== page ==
Are You Owed a Rent Deposit, Refund, or Paycheck? Here's How to Check

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Is there any greater small joy in life than reaching into a coat pocket or opening a desk drawer and discovering a forgotten $5 bill? Heck, I'll settle for a few quarters hidden in-between sofa cushions. Well, I found the online equivalent, but instead of .25 cents here and $5 there, I discovered $55.00 owed to me I had long forgotten. My state, California, has an Unclaimed Property Law (PDF) requiring "corporations, businesses, associations, financial institutions, and insurance companies to annually report and deliver property to the California State Controller's Office after there has been no activity on the account or contact with the owner for a period of time specified in the law, generally three years or more". In layperson's terms, this means states keep records and funds/non-monetary property owed to citizens from a variety of sources.

In my case, I had forgotten a portion of an apartment rental security I was owed after I moved back from San Francisco to Los Angeles. And once I knew I had money/property to claim, I notified everyone else I knew to check their names and cross-reference the jobs/addresses referenced. You'll need to file a claim, and depending upon which state, you'll have to send in a form via snail mail or using an online submission form.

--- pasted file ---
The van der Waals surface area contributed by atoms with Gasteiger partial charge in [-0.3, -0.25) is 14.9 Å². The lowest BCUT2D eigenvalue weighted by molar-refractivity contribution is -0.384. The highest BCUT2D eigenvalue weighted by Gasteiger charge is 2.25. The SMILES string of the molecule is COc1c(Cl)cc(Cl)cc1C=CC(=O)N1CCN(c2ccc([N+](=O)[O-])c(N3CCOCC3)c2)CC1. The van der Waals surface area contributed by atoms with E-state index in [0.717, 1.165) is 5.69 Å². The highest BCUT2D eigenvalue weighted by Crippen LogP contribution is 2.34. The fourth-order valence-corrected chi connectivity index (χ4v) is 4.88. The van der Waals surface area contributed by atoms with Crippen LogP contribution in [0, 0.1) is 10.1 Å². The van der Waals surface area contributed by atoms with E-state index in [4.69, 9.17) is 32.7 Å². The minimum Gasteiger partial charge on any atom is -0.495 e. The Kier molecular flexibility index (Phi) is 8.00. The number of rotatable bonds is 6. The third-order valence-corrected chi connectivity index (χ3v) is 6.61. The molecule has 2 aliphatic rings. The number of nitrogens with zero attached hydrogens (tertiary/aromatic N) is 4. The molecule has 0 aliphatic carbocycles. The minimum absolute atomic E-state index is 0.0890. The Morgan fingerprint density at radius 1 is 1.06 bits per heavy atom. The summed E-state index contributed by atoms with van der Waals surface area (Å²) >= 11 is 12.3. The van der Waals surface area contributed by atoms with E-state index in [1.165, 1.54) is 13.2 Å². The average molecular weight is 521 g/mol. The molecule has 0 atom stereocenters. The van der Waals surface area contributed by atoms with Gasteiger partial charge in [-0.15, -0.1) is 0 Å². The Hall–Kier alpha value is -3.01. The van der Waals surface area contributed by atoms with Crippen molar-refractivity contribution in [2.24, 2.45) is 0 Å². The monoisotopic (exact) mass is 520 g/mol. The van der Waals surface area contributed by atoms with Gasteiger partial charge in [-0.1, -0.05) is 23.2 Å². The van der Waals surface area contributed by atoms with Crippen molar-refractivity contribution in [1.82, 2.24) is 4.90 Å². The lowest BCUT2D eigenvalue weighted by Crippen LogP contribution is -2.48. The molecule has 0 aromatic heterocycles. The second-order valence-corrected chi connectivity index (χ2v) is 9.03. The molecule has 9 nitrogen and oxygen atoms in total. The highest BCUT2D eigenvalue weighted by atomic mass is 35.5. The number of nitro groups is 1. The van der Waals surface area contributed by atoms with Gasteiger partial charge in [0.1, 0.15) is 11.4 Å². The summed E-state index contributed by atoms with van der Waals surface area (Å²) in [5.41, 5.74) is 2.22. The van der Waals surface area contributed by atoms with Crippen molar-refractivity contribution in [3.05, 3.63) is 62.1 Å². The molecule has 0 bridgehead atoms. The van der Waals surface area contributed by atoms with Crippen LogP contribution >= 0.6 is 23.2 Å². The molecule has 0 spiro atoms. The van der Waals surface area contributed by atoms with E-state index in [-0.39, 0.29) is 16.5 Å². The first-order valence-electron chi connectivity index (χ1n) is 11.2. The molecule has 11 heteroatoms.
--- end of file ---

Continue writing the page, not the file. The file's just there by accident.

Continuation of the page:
While most friends discovered modest amounts (all still worth claiming, especially when totaled up from multiple sources), one friend was owed tens of thousands of dollars from unclaimed freelance paychecks and a real estate sale; in total the claimed funds helped close a purchase of a new home (!). I had a few friends reward me for the tipoff in cupcakes (hint, hint).

There should be a search sites for all states (looks like Alabama's site is down), including California, Texas, Illinois, and New York

You can easily find unclaimed fund databases specific to a state using the search terms "unclaimed+property+search+YOUR STATE HERE". Remember to check out states where you might have once lived or attended college, alongside using any variation of names you might have used (e.g. "Greg" and "Gregory"). Otherwise, try using MissingMoney.com.
Good luck, and hopefully you'll share your some happy findings here after searching.
(Image: Jason Rodway)

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